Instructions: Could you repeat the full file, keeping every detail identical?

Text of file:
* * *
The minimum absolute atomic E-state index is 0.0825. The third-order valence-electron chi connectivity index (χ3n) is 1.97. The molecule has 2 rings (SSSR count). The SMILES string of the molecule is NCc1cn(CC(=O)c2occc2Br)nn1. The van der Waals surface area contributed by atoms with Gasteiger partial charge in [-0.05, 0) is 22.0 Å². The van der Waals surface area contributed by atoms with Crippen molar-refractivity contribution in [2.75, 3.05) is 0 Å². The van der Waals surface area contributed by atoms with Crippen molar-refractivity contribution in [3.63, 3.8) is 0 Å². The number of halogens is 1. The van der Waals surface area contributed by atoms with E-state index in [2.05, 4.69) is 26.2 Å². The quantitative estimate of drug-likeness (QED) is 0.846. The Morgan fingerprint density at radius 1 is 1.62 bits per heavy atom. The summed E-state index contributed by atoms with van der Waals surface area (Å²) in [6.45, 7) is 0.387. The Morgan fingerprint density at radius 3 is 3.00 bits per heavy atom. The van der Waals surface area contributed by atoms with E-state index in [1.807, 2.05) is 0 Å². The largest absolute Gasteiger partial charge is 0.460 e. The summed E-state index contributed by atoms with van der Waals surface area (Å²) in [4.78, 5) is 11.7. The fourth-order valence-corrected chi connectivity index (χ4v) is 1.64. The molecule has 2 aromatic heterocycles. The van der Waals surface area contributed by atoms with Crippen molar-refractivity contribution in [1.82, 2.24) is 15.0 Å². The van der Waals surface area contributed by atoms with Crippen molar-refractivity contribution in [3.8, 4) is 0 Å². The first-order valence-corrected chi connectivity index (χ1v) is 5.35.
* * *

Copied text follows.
The minimum absolute atomic E-state index is 0.0825. The third-order valence-electron chi connectivity index (χ3n) is 1.97. The molecule has 2 rings (SSSR count). The SMILES string of the molecule is NCc1cn(CC(=O)c2occc2Br)nn1. The van der Waals surface area contributed by atoms with Gasteiger partial charge in [-0.05, 0) is 22.0 Å². The van der Waals surface area contributed by atoms with Crippen molar-refractivity contribution in [2.75, 3.05) is 0 Å². The van der Waals surface area contributed by atoms with Crippen molar-refractivity contribution in [3.63, 3.8) is 0 Å². The number of halogens is 1. The van der Waals surface area contributed by atoms with E-state index in [2.05, 4.69) is 26.2 Å². The quantitative estimate of drug-likeness (QED) is 0.846. The Morgan fingerprint density at radius 1 is 1.62 bits per heavy atom. The summed E-state index contributed by atoms with van der Waals surface area (Å²) in [6.45, 7) is 0.387. The Morgan fingerprint density at radius 3 is 3.00 bits per heavy atom. The van der Waals surface area contributed by atoms with E-state index in [1.807, 2.05) is 0 Å². The largest absolute Gasteiger partial charge is 0.460 e. The summed E-state index contributed by atoms with van der Waals surface area (Å²) in [4.78, 5) is 11.7. The fourth-order valence-corrected chi connectivity index (χ4v) is 1.64. The molecule has 2 aromatic heterocycles. The van der Waals surface area contributed by atoms with Crippen molar-refractivity contribution in [1.82, 2.24) is 15.0 Å². The van der Waals surface area contributed by atoms with Crippen molar-refractivity contribution in [3.8, 4) is 0 Å². The first-order valence-corrected chi connectivity index (χ1v) is 5.35.